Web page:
Wednesday, 29 November 2006


I'm really enjoying Pynchon's Against the Day; he's definitely got better as he got older. To solve the wrists problem I carefully excised the covers with a craft knife I haven't used for ages, and then split it into two volumes. I reinforced the edges of both spines with electric insulating tape, and then added basic covers cut from a large padded envelope. I'm very pleased with the result. It even looks quite attractive. I'd post an image but I can't be bothered, so you'll just have to shut your eyes and imagine it (especially given that I doubt that "you" isn't me, as it were).

Monday, 27 November 2006

You are awful (but I like you)

I've finished rerereading V, and I enjoyed it; but I'm wondering what it is I enjoy so much about about Pynchon. In particular I'd have thought the dodgy women bits would put me off. I'm not sure anyone would publish the fate of Mélanie l'Heuremaudit these days, unless in a sort of ironic way like Byatt's Babel Tower, which I disliked. Another book I loved which I shouldn't have was Perez-Reverte's Queen of the South; this is about a drug-dealer and not my usual sort of thing, but it's just seriously brilliant like everything he's ever written. Another one is Julian Rathbone's The Crystal Contract. I like Rathbone even though he's very cheeky in the sort of way which usually annoys me. Read King Fisher Lives; the story is that it failed to win the Booker because Lady Wilson, who was on the panel that year, was disgusted by its immorality and language; it's very brilliant, and extremely memorable in an iconic sort of way.

PS When I wrote this I also forgot Lawrence Durrell. The Alexandria Quartet is great, the Avignon Quintet greater, and actually the latter even has some reasonably-portrayed women in it.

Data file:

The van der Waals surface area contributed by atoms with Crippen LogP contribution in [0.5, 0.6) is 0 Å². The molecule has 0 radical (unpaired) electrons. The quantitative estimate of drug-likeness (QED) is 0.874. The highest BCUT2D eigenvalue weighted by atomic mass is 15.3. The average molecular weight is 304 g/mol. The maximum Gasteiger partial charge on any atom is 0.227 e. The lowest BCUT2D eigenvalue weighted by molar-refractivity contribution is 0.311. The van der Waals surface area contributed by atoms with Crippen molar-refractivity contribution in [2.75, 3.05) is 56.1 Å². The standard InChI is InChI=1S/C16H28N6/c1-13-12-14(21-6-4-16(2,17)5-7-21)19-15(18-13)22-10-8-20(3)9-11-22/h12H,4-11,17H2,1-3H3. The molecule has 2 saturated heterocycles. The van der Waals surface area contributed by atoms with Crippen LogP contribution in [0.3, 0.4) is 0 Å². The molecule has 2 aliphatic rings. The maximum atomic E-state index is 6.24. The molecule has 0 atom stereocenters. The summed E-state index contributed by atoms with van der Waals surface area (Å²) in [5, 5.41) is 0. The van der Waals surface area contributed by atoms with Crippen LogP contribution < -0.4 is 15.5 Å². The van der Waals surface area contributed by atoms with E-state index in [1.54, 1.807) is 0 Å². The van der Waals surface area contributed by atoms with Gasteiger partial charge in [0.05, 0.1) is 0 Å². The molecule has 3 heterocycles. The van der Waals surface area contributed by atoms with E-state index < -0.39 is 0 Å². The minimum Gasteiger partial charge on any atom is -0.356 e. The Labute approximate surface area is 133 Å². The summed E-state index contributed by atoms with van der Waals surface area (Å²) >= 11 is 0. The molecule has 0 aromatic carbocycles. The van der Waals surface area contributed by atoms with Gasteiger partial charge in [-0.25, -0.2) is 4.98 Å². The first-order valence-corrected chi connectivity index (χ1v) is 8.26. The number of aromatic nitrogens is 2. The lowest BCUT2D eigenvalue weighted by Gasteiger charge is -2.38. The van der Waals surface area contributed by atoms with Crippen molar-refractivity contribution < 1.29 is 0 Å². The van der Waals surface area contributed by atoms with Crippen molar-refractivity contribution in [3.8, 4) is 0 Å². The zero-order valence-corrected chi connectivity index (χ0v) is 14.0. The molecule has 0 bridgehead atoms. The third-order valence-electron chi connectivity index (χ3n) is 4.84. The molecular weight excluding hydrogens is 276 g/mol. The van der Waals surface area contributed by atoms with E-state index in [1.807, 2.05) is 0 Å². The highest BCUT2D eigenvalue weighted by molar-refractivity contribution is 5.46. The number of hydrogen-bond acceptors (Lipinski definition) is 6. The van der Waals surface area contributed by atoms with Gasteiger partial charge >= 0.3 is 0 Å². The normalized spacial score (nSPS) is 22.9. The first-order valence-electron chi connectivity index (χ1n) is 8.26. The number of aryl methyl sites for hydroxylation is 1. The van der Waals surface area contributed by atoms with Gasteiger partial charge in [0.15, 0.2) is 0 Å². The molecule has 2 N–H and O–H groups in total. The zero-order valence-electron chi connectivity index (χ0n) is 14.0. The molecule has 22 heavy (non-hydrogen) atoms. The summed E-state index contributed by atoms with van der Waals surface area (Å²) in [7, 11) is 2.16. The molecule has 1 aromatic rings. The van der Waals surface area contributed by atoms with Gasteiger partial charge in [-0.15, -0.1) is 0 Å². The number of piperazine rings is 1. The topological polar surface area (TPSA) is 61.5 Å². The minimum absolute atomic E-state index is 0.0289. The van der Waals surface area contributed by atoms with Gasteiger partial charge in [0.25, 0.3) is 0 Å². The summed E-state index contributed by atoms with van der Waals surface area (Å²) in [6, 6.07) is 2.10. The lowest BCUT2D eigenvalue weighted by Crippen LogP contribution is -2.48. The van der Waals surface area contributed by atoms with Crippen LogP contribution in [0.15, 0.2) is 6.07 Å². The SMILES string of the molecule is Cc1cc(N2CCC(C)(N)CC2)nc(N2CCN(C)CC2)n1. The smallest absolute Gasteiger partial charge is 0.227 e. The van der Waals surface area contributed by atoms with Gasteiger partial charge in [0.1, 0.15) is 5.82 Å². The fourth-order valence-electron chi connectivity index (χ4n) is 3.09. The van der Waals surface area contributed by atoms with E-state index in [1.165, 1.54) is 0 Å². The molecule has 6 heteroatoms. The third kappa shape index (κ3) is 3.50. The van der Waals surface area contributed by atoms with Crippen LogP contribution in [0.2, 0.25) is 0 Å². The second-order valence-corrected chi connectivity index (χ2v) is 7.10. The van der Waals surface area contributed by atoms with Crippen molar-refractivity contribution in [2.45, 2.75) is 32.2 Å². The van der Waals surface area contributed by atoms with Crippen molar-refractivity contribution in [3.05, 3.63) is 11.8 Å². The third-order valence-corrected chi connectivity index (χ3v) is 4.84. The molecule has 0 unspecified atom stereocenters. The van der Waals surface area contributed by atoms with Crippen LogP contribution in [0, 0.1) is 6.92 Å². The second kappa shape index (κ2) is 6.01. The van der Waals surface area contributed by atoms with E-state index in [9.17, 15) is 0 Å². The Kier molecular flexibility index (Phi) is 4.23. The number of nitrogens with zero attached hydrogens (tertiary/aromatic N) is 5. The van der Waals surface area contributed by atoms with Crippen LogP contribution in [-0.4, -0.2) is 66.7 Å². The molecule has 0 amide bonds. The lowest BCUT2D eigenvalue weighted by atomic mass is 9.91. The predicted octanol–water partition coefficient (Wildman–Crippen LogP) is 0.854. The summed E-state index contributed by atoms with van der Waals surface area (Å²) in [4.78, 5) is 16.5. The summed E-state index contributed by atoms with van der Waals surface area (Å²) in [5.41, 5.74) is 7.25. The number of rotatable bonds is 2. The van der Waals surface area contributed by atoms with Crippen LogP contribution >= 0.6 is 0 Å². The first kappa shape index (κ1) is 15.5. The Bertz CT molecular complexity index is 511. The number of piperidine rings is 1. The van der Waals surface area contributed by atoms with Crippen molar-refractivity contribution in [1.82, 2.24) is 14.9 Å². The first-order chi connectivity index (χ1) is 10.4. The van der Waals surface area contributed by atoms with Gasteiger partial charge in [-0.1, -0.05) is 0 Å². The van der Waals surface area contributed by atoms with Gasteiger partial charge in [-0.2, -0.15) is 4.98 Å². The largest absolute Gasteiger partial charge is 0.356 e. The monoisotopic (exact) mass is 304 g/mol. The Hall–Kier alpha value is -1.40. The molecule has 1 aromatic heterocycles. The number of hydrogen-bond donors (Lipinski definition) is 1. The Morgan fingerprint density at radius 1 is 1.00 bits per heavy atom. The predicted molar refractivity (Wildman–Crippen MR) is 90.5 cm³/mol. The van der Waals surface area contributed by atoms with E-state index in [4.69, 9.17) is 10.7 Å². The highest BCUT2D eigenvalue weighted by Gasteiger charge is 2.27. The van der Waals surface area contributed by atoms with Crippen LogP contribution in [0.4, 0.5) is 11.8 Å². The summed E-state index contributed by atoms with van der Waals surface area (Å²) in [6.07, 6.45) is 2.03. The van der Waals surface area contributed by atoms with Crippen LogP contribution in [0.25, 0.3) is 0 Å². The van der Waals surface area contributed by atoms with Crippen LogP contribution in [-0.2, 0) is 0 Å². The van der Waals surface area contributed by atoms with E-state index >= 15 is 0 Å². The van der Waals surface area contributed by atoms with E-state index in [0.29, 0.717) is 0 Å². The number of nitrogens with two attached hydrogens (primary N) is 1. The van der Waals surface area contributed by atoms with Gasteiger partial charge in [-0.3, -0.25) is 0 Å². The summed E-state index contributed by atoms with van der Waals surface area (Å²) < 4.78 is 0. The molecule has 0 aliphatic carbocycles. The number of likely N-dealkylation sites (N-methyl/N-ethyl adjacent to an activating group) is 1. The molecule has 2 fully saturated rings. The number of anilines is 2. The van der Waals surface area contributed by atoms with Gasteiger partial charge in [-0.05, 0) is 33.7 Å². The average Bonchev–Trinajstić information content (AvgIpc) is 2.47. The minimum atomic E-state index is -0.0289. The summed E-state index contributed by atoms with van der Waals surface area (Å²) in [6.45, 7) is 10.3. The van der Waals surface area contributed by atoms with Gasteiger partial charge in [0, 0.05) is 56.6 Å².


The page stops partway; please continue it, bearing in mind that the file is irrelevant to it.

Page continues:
Sunday, 26 November 2006


OK so I still really like the huge spider pop, but I think maybe it has a lot to do with its being very like a cleaner version of Peaches' F*** the pain away; what else is in the teaches of peaches? I once had to turn off the excellent 2 Many DJs album because a not-particularly clean-mouthed friend of mine objected to Peaches' message. Or it maybe it was the Lords of Acid suggestions about where to sit. The excellent version of I was made for loving you can be found on the Headrush album by Queen of Japan.

This website will do your head in.


I'm re-reading V because someone said that Against the Day is a prequel to it, but given Pynchon's penchant for re-using names and characters, like Pig Bodine, I won't be surprised if it's no such thing. I'd forgotten that V is the one with all the animals -- the alligators, rats, and rainbow-coloured monkeys. And the excellent Edwardian Victoria Wren. And the Whole Sick Crew.

I have renamed this blog in its honour, after the dwelling-place of Veronica, the first rat saint. I write with Lilian the rat trying to squeeze through my sleeves. She is not a candidate for sainthood; if she were I can't imagine keeping her as a pet. Animals, unlike people, aren't on any moral journey, and this is why they are so good for us. My rats' response to me is based entirely on my actions and their needs, and this is almost inexpressibly restful. Lilian has tired of me now and is trying to climb on my bookcase. In a moment I will offer her a Delicious Treat, and she will happily go home.

Thursday, 23 November 2006

Thomas Pynchon

If you like Thomas Pynchon, then another author whose work you might enjoy is Thomas McGuane. Try The Cadence of Grass for starters. There's something about the way his sentences curl back on themselves which is very Pynchon-like and satisfying. I visited America for the first time ever this summer and went into the huge bookshop on the Stanford campus. Shockingly they didn't have any McGuane on the shelves. I bought the new Patrick McGrath instead. His Asylum is truly chilling.